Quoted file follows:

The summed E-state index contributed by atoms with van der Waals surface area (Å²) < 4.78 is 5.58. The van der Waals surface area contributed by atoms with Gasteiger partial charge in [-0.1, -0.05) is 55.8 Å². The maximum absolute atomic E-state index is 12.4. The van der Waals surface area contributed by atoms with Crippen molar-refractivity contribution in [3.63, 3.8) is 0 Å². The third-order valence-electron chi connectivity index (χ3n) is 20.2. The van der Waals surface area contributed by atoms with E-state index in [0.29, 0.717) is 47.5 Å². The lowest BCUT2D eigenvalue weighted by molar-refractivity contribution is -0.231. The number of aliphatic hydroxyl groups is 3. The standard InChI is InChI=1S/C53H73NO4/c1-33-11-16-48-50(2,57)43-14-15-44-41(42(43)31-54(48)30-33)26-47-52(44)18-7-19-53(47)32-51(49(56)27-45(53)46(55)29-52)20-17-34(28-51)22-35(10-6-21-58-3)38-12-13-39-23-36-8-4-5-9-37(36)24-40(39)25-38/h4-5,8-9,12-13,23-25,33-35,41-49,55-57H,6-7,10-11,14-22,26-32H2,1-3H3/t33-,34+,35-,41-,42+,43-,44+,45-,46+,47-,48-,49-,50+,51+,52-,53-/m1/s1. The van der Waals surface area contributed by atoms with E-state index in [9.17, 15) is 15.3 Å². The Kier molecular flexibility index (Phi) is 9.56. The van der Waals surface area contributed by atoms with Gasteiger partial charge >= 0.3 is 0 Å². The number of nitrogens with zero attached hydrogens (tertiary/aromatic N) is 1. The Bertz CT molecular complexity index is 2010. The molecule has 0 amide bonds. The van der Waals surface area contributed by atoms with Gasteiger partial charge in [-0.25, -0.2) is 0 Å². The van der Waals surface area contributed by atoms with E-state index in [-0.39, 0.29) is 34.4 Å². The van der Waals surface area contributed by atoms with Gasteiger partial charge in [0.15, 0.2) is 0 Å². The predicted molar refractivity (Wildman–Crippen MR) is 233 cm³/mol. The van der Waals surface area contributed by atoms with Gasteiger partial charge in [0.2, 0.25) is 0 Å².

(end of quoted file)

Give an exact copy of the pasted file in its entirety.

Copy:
The summed E-state index contributed by atoms with van der Waals surface area (Å²) < 4.78 is 5.58. The van der Waals surface area contributed by atoms with Gasteiger partial charge in [-0.1, -0.05) is 55.8 Å². The maximum absolute atomic E-state index is 12.4. The van der Waals surface area contributed by atoms with Crippen molar-refractivity contribution in [3.63, 3.8) is 0 Å². The third-order valence-electron chi connectivity index (χ3n) is 20.2. The van der Waals surface area contributed by atoms with E-state index in [0.29, 0.717) is 47.5 Å². The lowest BCUT2D eigenvalue weighted by molar-refractivity contribution is -0.231. The number of aliphatic hydroxyl groups is 3. The standard InChI is InChI=1S/C53H73NO4/c1-33-11-16-48-50(2,57)43-14-15-44-41(42(43)31-54(48)30-33)26-47-52(44)18-7-19-53(47)32-51(49(56)27-45(53)46(55)29-52)20-17-34(28-51)22-35(10-6-21-58-3)38-12-13-39-23-36-8-4-5-9-37(36)24-40(39)25-38/h4-5,8-9,12-13,23-25,33-35,41-49,55-57H,6-7,10-11,14-22,26-32H2,1-3H3/t33-,34+,35-,41-,42+,43-,44+,45-,46+,47-,48-,49-,50+,51+,52-,53-/m1/s1. The van der Waals surface area contributed by atoms with E-state index in [9.17, 15) is 15.3 Å². The Kier molecular flexibility index (Phi) is 9.56. The van der Waals surface area contributed by atoms with Gasteiger partial charge >= 0.3 is 0 Å². The number of nitrogens with zero attached hydrogens (tertiary/aromatic N) is 1. The Bertz CT molecular complexity index is 2010. The molecule has 0 amide bonds. The van der Waals surface area contributed by atoms with Gasteiger partial charge in [-0.25, -0.2) is 0 Å². The van der Waals surface area contributed by atoms with E-state index in [-0.39, 0.29) is 34.4 Å². The van der Waals surface area contributed by atoms with Gasteiger partial charge in [0.15, 0.2) is 0 Å². The predicted molar refractivity (Wildman–Crippen MR) is 233 cm³/mol. The van der Waals surface area contributed by atoms with Gasteiger partial charge in [0.2, 0.25) is 0 Å².